'The Forecaster': IDFA Review

The Forecaster Still - H 2014
Courtesy of International Documentary Film Festival Amsterdam

The Forecaster Still - H 2014

Absorbing immersion in a world of low dealings and high finance

Controversial economist Martin Armstrong is the focus of Marcus Vetter's German documentary, world-premiering in competition at the Dutch festival

Miscarriage-of-justice documentaries are a dime a dozen these days, but few can boast the global sweep or geopolitical context of Marcus Vetter's English-language German production The Forecaster. An unambiguously partisan profile of controversial economics whiz Martin Armstrong — who spent a decade in jail on technicalities relating to fraud charges — it plays like a slickly elaborate sketch for a future Hollywood retelling in the Wolf of Wall Street mold.

World-premiering in the main competition at IDFA, the blandly titled but discussion-provoking and decidedly topical glimpse into the arcane mysteries of high finance should pick up its share of festival play and TV exposure. The latter format will of course cramp one of the picture's strong suits, namely Georg Zengerling's wide-screen cinematography, which consistently adds color and excitement to what could easily have been a dry affair.

Hopping locations from Bangkok — where we first meet Armstrong in amusing consultation with a fortune-teller ("You are not lucky with politicians … soldiers … police") — to New York, Australia and beyond, Vetter and co-director Karin Steinberger craft an accessible and palatable package, which is careful to remain on the right side of comprehensibility. Indeed, a recurring refrain is that Armstrong's computer-generated models for predicting economic cycles  — involving the mathematical principles of pi  — are so complex and advanced that only Armstrong himself is capable of grasping their byzantine intricacies.

Vetter proceeds on the basis that Armstrong  — whose methods pinpoint exact days on which key markets will peak or hit rock-bottom  — is every inch as brilliant and accurate as his supporters enthusiastically attest. But as Alfred Hitchcock pointed out on two separate occasions, there are perils of being a "man who knows too much." The film posits that Armstrong's incarceration was a consequence of his reluctance to divulge his secrets to the U.S. government, elements of which were interested in the way economic fluctuations corresponded with outbreaks of civil unrest and war.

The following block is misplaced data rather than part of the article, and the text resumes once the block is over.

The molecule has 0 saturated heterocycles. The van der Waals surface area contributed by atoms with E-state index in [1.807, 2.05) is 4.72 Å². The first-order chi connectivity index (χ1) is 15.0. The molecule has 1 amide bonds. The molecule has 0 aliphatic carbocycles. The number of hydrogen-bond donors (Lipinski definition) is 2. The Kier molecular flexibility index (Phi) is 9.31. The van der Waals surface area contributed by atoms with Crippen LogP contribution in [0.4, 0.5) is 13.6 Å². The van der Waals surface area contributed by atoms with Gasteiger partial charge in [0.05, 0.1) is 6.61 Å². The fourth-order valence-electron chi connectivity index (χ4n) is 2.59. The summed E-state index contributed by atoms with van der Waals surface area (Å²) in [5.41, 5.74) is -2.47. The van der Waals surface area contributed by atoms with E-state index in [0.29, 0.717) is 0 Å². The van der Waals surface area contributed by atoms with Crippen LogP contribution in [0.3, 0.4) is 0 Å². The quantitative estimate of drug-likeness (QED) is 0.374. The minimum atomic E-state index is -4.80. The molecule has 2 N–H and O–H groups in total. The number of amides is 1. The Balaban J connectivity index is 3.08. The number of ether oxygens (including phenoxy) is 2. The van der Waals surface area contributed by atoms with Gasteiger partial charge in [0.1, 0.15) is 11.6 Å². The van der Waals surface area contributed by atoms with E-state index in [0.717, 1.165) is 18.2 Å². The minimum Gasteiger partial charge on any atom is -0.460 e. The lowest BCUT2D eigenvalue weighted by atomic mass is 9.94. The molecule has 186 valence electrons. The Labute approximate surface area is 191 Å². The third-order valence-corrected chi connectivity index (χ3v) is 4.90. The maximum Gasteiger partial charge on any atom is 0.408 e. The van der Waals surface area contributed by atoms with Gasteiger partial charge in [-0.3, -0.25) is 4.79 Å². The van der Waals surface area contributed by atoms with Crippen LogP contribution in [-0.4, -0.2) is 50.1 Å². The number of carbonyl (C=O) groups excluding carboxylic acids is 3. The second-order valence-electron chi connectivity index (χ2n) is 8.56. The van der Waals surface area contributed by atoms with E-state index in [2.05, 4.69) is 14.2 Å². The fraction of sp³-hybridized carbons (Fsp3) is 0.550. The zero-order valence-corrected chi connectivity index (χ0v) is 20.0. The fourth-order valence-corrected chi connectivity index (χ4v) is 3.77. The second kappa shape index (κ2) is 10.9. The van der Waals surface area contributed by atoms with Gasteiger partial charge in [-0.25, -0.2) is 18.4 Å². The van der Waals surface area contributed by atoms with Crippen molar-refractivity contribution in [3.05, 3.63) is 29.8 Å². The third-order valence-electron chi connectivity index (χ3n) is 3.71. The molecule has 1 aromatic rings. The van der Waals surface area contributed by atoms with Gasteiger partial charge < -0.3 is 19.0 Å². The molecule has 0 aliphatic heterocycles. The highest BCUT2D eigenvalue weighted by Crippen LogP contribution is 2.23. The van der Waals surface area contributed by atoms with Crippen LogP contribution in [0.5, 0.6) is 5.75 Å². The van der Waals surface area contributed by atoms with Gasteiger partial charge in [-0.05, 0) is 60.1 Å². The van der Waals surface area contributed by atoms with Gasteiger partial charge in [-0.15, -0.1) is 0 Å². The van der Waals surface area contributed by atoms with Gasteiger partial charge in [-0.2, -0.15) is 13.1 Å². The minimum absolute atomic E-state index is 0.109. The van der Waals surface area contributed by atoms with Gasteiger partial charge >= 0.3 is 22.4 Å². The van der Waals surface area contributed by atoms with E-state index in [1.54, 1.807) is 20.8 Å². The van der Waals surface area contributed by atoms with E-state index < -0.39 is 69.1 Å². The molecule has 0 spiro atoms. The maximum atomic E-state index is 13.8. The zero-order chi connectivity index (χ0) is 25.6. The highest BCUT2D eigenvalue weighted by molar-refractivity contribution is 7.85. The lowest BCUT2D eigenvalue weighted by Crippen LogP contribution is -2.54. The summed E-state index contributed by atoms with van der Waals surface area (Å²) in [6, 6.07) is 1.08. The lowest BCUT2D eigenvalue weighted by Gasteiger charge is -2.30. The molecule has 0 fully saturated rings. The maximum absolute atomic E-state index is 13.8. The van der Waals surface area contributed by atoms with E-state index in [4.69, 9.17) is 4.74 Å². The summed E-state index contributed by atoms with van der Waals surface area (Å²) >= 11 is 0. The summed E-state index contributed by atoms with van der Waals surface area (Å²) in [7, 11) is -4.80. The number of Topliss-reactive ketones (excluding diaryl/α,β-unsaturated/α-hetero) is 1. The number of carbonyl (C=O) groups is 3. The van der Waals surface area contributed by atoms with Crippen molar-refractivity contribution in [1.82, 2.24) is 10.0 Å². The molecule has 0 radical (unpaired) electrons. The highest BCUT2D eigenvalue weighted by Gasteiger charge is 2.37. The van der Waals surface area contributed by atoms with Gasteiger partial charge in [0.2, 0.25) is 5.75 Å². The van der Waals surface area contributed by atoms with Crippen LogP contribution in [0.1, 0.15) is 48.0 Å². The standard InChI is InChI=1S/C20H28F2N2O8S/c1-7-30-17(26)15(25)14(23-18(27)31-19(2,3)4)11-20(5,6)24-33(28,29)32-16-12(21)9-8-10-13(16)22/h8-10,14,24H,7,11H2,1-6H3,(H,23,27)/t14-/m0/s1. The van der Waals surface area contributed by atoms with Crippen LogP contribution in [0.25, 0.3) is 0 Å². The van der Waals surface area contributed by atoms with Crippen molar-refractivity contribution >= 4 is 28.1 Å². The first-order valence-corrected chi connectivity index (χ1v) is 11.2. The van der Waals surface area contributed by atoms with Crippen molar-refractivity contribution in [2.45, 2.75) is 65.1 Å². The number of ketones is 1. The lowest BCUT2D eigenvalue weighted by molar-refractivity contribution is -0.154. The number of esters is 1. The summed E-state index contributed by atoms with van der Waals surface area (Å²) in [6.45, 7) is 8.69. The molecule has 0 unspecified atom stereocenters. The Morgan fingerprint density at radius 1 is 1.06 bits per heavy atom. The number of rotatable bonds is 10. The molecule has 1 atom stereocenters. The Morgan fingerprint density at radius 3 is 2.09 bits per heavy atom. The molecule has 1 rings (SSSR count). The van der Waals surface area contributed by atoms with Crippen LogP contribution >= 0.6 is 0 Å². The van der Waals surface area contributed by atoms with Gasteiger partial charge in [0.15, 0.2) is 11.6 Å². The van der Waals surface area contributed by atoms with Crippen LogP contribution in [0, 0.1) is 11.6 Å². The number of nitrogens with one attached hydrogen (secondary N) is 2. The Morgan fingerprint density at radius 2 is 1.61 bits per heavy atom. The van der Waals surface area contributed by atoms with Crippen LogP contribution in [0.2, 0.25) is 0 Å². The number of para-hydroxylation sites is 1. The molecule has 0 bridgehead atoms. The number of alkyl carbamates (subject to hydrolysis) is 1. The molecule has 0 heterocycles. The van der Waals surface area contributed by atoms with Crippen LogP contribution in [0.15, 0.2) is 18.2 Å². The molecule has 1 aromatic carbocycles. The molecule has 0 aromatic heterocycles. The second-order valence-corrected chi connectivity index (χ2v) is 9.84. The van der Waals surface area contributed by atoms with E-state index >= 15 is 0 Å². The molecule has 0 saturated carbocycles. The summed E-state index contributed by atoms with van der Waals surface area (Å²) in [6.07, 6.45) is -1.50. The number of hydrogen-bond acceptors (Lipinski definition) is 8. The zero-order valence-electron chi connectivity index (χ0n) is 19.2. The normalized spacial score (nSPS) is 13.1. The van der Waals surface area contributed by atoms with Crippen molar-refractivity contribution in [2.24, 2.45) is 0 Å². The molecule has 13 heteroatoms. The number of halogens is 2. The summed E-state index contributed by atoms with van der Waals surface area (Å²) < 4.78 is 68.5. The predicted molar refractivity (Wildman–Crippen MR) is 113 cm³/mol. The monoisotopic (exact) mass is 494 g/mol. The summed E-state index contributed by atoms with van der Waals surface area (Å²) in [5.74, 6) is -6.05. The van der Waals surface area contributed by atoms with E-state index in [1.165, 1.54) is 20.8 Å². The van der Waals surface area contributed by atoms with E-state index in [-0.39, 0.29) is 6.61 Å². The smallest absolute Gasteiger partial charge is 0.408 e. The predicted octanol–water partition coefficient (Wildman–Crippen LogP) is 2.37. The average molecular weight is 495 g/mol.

The web spins even wider, intriguingly encompassing turbulent upheavals in Russia at the end of the 1990s, the unheralded rise to power of Vladimir Putin, the mysterious death of a billionaire financier and the shadowy machinations of nefarious institutional and corporate forces ("the banks controlled pretty much the government" Armstrong asserts). Our pugnacious-looking but personable hero's status as innocent, wronged victim is increasingly emphasized — and, while dramatized re-creations are mercifully resisted, charcoal drawings of prison travails amp up the pathos, with the near-incessant "assistance" of Sven Kaiser's thrillerish score.

The talking-head chorus of disapproval, which includes Armstrong's tough-cookie, nonagenarian mother Ida, is monotonous but cumulatively persuasive, even if a more balanced and objective treatment of the subject would likely have yielded more satisfying results. As it is, The Forecaster ends up playing like a kind of 'For Your Consideration' video-package aimed at the Nobel Prize committee ("I really feel that the world needs his financial mind"). However, the possibility that this benign megabrain might work to ameliorate or even eliminate the dire worldwide impacts of boom-and-bust cycles  — rather than seeking to profit from them — never seems to have entered into anyone's equations.        

Production companies: Filmperspektive, Eikon, TV Plus
Director/Screenwriter/Editor: Marcus Vetter
Co-director: Karin Steinberger
Producers: Marcus Vetter, Ulli Pfau, Michael Heiks
Cinematographer: Georg Zengerling
Composer: Sven Kaiser
Sales: Filmperspektive, Stuttgart

No Rating, 102 minutes